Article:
Monday, February 15, 2010

Christian Fight Club: A Reflection by Sarah Bloesch

A reflection on the NY Times article, "Flock Is Now a Fight Team in Some Ministries."

“Blessed are the peacemakers…for they will put on the armor of God to be able to stand against the wiles of the devil” (Matt 5:9; Eph 6:11). “Blessed are the meek…for they have the power to decide whether they wash before they eat with no repercussions” (Matt 5:5; Matt 15:20). “Blessed are those who hunger and thirst for righteousness…for they get to decide women should not speak, teach, or have authority in the church” (Matt 5:6; 1 Tim 2:11-12).

Let’s face it. As Christians, we know that our holy scripture is full of contradictions and reading it at face value generally takes us in circles until we end up where we began: believing in the position we sought to justify in the first place.

Should we be pacifists or adhere to just war theory because both seem to be aspects of peacemaking? Is there only one right way to contend with the evils of this world? Likewise, how do we deal with questions regarding how the church and the larger society interact? Do we stand against dominant norms such as the purity laws of Jesus’ day, or do we adopt aspects of culture such as the hierarchical household codes in the early centuries of the church where women were supposed to be silent?

No wonder when it comes to applying scripture to our lives and churches we either throw up our hands in despair or resort to picking and choosing at our convenience.

The question, then, isn’t whether mixed martial arts (MMA) should or should not be accepted into the context of the church – that’s a question of church and culture (which, granted, is big unto itself, but not the main question I’m interested in). The question, really, is two-fold: 1) Who are we today as people of God? and 2) How is MMA is used within churches based upon both our scriptural tradition and who we are today as people of God?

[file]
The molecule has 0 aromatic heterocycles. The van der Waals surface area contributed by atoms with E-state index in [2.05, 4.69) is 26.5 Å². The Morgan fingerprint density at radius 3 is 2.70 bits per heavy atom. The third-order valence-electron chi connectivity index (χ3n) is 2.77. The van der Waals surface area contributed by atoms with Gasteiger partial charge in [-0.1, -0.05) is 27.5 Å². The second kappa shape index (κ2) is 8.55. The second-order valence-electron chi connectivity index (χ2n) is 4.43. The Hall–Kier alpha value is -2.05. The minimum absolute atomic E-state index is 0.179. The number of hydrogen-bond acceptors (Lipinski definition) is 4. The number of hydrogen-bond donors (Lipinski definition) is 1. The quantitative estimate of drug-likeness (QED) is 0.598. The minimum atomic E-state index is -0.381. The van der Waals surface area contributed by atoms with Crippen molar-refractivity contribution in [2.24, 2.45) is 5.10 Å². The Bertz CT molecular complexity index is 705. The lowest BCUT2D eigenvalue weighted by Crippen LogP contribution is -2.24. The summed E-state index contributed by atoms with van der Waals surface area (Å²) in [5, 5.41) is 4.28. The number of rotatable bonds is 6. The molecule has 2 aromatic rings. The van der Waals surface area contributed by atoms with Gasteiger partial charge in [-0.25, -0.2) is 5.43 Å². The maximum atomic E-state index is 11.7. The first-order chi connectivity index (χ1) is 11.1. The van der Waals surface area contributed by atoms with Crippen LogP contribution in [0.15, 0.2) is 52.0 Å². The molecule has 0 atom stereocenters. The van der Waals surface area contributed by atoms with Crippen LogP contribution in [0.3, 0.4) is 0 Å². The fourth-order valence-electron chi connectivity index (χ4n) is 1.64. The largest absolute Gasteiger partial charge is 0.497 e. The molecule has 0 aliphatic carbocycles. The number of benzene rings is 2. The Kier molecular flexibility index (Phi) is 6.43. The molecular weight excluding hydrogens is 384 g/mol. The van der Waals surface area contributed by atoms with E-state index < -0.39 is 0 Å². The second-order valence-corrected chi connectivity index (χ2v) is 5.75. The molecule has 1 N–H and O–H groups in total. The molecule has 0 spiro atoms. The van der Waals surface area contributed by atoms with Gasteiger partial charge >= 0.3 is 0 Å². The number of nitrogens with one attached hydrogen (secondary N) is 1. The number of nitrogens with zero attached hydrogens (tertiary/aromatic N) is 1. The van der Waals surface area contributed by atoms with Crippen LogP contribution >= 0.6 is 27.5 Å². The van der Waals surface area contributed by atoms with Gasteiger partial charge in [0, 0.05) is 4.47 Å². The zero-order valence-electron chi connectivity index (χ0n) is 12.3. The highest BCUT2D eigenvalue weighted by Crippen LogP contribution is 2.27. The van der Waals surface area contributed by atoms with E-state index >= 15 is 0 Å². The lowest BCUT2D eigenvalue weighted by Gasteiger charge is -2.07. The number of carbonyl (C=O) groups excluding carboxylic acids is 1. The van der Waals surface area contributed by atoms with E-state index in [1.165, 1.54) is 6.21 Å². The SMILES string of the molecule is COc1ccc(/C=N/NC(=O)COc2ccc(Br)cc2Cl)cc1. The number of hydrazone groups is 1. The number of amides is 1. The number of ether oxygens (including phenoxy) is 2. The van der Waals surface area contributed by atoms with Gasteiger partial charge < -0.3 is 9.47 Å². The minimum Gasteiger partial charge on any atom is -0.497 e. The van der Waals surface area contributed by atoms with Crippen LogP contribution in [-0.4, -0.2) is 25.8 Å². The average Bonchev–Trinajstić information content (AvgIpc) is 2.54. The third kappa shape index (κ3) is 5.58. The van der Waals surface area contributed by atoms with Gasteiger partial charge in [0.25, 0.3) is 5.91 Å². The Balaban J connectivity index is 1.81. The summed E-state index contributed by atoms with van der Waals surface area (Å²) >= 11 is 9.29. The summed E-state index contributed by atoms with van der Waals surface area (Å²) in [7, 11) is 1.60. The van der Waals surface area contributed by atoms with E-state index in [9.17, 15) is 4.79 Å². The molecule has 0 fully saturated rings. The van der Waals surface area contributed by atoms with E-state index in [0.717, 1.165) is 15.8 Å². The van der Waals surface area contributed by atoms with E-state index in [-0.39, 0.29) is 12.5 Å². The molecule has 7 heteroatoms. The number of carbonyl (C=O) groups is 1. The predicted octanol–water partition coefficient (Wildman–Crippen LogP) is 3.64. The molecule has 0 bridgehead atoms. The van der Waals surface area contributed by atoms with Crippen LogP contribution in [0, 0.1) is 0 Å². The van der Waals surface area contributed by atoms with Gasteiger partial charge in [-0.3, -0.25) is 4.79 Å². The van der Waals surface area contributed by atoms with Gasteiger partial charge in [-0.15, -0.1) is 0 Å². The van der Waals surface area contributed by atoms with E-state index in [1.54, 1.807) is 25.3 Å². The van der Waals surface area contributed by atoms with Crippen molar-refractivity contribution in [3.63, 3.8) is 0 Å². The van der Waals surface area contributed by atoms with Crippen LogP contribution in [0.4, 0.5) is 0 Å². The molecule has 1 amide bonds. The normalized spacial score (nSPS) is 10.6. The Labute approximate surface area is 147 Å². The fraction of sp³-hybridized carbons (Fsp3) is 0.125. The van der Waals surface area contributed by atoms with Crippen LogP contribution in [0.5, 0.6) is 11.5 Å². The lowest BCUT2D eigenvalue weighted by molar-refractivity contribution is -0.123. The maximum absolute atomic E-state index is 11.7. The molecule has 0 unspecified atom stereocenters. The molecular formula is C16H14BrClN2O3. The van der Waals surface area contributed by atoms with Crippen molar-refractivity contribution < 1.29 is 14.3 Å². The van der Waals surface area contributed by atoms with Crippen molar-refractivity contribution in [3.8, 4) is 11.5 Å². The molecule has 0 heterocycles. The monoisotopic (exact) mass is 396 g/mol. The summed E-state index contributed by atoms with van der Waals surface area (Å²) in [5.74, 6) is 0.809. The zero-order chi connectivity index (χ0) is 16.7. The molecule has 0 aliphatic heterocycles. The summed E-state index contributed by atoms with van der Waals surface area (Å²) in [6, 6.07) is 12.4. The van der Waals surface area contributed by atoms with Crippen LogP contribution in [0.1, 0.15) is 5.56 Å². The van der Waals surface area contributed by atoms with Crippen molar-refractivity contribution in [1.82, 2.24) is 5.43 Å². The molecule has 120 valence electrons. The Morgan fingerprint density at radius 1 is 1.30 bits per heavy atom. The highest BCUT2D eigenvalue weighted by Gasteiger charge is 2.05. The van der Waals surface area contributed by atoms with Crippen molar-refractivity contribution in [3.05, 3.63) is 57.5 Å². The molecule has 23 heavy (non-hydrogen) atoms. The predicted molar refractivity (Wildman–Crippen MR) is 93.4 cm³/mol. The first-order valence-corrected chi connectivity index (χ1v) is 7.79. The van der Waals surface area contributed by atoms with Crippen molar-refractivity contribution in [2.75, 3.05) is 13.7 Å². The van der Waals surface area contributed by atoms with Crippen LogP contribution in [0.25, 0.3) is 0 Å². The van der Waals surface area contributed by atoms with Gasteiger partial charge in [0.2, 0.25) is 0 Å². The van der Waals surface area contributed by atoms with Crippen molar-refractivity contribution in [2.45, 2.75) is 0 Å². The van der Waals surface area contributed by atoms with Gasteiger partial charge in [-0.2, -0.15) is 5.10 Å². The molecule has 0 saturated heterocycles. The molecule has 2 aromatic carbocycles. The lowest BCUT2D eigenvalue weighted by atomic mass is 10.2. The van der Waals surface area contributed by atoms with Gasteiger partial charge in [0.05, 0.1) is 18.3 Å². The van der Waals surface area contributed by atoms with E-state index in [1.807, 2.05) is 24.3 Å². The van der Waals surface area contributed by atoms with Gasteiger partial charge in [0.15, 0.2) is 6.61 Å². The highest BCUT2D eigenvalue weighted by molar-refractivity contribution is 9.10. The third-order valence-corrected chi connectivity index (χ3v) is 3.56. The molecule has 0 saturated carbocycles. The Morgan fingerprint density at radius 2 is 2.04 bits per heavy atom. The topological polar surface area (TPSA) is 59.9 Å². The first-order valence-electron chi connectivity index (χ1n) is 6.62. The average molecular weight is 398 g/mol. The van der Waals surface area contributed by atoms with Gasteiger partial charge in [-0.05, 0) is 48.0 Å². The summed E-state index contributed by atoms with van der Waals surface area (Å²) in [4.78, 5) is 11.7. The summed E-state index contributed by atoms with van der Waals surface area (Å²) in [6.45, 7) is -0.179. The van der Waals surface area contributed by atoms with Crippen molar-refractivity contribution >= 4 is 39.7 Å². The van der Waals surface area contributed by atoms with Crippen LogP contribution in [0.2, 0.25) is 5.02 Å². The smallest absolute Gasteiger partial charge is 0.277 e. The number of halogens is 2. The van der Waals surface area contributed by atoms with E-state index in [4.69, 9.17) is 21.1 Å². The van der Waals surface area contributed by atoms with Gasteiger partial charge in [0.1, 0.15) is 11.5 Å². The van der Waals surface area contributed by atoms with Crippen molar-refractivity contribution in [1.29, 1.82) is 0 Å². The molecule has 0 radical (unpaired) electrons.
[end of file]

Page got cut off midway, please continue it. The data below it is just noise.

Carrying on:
Who we are today, who the church is today, the NY Times article bemoans, are a bunch of women, children, gays, lesbians, transgenders, and men who respect their families and friends. These are many of the people who find a home and empowerment from the gospel in many of our churches today. And we ask ourselves: is that a problem?

As Reagan Doyle Saoirse points out in her article, MMA in and of itself isn’t that controversial in our cultural context of violent competition. In fact, MMA actually promotes qualities we find laudable – self-awareness, discipline, authenticity. However, organizers and leaders of this new form of church are marrying MMA with the message that the church by definition is a male-oriented institution.

The implied fear stoked as hands are taped and hot dogs are sold is that as the numbers of (straight) men in the church decline, we are in trouble of losing God’s very presence here on earth. The fact that religious leaders are using MMA as their draw is accidental to their message. MMA isn’t using them; they are using MMA.

Is it a serious problem that many men no longer find church to be a place of nourishment and connection with the divine?

Without question.

Should we be tirelessly using our creative God-given bodies, minds, and souls to discern how most faithfully to live the gospel in our time and place so that all may find a home and a voice?

Without doubt.

Does the existence of the church hinge on one particular heterosexual, male interpretation of a hopelessly complex combination of narrative, wisdom, and correspondence that is our sacred scripture?

Thanks be to God, no.

To fight or not to fight has been the question for over two thousand years. In fact, in the earliest churches, soldiers were barred from church membership. But in this instance MMA itself is not what should concern us. The real difficulty here lies in whether we truly believe the church is strong enough to thrive in the diversity of those gathered in the name of the One we call Father, Life Giver, Eternal Womb, Erotic Passion, and Hope for the Hopeless.

Sarah Bloesch is a member of the United Church of Christ and in her first year of doctoral studies at Southern Methodist University. In the precious moments when she's not reading, she loves dancing and romping outside with the puppy.

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